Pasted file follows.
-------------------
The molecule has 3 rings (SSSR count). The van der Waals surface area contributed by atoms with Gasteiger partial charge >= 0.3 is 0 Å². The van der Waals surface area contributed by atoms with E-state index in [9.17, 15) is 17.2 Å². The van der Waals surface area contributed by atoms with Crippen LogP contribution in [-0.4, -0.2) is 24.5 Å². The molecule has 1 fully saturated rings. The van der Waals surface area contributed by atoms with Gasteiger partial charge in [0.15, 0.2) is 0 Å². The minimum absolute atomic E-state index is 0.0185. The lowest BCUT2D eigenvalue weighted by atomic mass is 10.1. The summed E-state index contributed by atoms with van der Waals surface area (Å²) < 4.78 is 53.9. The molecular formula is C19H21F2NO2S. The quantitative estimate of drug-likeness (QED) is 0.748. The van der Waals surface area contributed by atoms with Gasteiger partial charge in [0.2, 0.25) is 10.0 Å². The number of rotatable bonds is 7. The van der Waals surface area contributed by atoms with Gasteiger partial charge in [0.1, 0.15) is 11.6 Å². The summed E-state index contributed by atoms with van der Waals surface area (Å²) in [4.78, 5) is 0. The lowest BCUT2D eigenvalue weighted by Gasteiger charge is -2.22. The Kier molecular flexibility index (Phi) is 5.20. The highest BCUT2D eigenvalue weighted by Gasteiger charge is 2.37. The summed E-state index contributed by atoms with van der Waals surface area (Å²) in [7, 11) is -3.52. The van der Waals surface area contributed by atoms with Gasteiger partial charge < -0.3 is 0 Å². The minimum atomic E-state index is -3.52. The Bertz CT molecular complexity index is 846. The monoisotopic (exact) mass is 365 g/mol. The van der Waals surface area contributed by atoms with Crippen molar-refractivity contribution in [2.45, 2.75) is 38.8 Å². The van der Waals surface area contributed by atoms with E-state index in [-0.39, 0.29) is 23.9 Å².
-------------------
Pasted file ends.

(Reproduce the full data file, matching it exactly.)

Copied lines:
The molecule has 3 rings (SSSR count). The van der Waals surface area contributed by atoms with Gasteiger partial charge >= 0.3 is 0 Å². The van der Waals surface area contributed by atoms with E-state index in [9.17, 15) is 17.2 Å². The van der Waals surface area contributed by atoms with Crippen LogP contribution in [-0.4, -0.2) is 24.5 Å². The molecule has 1 fully saturated rings. The van der Waals surface area contributed by atoms with Gasteiger partial charge in [0.15, 0.2) is 0 Å². The minimum absolute atomic E-state index is 0.0185. The lowest BCUT2D eigenvalue weighted by atomic mass is 10.1. The summed E-state index contributed by atoms with van der Waals surface area (Å²) < 4.78 is 53.9. The molecular formula is C19H21F2NO2S. The quantitative estimate of drug-likeness (QED) is 0.748. The van der Waals surface area contributed by atoms with Gasteiger partial charge in [0.2, 0.25) is 10.0 Å². The number of rotatable bonds is 7. The van der Waals surface area contributed by atoms with Gasteiger partial charge in [0.1, 0.15) is 11.6 Å². The summed E-state index contributed by atoms with van der Waals surface area (Å²) in [4.78, 5) is 0. The lowest BCUT2D eigenvalue weighted by Gasteiger charge is -2.22. The Kier molecular flexibility index (Phi) is 5.20. The highest BCUT2D eigenvalue weighted by Gasteiger charge is 2.37. The summed E-state index contributed by atoms with van der Waals surface area (Å²) in [7, 11) is -3.52. The van der Waals surface area contributed by atoms with Gasteiger partial charge < -0.3 is 0 Å². The minimum atomic E-state index is -3.52. The Bertz CT molecular complexity index is 846. The monoisotopic (exact) mass is 365 g/mol. The van der Waals surface area contributed by atoms with Crippen molar-refractivity contribution in [2.45, 2.75) is 38.8 Å². The van der Waals surface area contributed by atoms with E-state index in [-0.39, 0.29) is 23.9 Å².